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Lamprey Research Unlocks Secrets of Vertebrate Evolution

The work of biology professor James Langeland, as part of a large international consortium, was published in the journal Nature Genetics, one of the top 10 science journals worldwide.

Langeland has been part of the consortium working on sequencing and elucidating the genome of the sea lamprey (the simplest of living vertebrates and a species on which Langeland has worked for 16 years).

The title of the article is “Sequencing of the sea lamprey (Petromyzon marinus) genome provides insights into vertebrate evolution.” The paper is the first presentation of lamprey whole-genome sequence and assembly. Lampreys represent an ancient vertebrate lineage that diverged from our own some 500 millions year ago. Scientists have studied the sea lamprey genome to gain insights into the ancestry of vertebrate genomes, the underlying principles of vertebrate biology, and evolutionary events that have shaped the genomes of existing organisms.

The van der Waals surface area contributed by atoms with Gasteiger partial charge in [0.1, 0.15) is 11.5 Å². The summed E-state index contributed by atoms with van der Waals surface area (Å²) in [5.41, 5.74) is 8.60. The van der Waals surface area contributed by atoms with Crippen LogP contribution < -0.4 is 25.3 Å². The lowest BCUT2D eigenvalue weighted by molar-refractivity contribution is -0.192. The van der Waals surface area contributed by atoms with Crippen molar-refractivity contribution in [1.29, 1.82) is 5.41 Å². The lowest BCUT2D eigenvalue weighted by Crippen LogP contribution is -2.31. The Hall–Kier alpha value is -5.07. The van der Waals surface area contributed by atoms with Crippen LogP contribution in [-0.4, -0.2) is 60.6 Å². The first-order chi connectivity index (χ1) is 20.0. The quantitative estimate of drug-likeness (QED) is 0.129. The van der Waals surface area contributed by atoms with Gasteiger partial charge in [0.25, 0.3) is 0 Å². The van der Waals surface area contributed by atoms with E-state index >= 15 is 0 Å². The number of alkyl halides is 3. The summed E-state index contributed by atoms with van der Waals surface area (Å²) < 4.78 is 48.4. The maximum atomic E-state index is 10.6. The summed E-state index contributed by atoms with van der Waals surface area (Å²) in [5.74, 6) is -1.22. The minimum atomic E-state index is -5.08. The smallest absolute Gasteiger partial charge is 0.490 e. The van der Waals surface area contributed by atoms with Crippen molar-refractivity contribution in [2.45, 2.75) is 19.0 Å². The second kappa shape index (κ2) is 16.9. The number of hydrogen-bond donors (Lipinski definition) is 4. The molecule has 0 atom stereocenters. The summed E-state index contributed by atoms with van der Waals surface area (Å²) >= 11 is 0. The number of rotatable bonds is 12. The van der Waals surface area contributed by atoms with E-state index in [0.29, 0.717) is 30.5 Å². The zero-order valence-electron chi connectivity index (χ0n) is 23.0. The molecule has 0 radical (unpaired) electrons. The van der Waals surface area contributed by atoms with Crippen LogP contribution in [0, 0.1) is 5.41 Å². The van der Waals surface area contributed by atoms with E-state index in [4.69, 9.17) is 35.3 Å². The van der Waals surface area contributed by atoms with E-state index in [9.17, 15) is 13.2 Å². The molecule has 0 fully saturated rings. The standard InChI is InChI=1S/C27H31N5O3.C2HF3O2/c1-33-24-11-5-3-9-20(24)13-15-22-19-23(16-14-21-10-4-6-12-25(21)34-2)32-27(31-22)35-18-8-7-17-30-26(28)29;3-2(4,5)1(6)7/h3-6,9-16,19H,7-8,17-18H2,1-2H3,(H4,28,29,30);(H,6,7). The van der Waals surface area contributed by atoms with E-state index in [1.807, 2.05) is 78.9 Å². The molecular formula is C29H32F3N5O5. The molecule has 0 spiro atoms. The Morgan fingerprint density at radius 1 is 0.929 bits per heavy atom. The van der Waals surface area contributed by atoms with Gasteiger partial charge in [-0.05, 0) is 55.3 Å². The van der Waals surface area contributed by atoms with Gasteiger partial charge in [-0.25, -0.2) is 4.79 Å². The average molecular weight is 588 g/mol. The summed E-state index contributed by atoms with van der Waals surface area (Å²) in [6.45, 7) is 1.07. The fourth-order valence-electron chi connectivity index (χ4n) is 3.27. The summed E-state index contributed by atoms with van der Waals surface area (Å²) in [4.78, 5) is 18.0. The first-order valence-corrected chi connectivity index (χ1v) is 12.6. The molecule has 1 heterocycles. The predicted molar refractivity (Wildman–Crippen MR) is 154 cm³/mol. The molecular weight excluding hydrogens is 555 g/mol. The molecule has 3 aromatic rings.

Langeland is the Upjohn Professor of Life Sciences at Kalamazoo College.

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